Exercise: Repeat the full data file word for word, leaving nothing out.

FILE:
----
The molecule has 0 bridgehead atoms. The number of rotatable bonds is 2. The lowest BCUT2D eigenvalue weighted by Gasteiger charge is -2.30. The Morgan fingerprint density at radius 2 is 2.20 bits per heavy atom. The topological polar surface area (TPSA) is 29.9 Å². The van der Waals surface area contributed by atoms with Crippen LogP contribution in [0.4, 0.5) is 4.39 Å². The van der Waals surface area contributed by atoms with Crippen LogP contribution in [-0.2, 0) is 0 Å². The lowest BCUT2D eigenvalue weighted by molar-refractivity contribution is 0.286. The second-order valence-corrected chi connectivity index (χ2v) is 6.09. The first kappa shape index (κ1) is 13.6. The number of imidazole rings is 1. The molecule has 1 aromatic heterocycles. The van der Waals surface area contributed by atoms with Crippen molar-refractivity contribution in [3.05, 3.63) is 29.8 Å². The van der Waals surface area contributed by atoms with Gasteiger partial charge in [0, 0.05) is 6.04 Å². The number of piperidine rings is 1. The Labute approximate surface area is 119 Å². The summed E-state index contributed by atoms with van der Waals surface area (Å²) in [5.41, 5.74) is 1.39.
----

The molecule has 0 bridgehead atoms. The number of rotatable bonds is 2. The lowest BCUT2D eigenvalue weighted by Gasteiger charge is -2.30. The Morgan fingerprint density at radius 2 is 2.20 bits per heavy atom. The topological polar surface area (TPSA) is 29.9 Å². The van der Waals surface area contributed by atoms with Crippen LogP contribution in [0.4, 0.5) is 4.39 Å². The van der Waals surface area contributed by atoms with Crippen LogP contribution in [-0.2, 0) is 0 Å². The lowest BCUT2D eigenvalue weighted by molar-refractivity contribution is 0.286. The second-order valence-corrected chi connectivity index (χ2v) is 6.09. The first kappa shape index (κ1) is 13.6. The number of imidazole rings is 1. The molecule has 1 aromatic heterocycles. The van der Waals surface area contributed by atoms with Crippen molar-refractivity contribution in [3.05, 3.63) is 29.8 Å². The van der Waals surface area contributed by atoms with Gasteiger partial charge in [0, 0.05) is 6.04 Å². The number of piperidine rings is 1. The Labute approximate surface area is 119 Å². The summed E-state index contributed by atoms with van der Waals surface area (Å²) in [5.41, 5.74) is 1.39.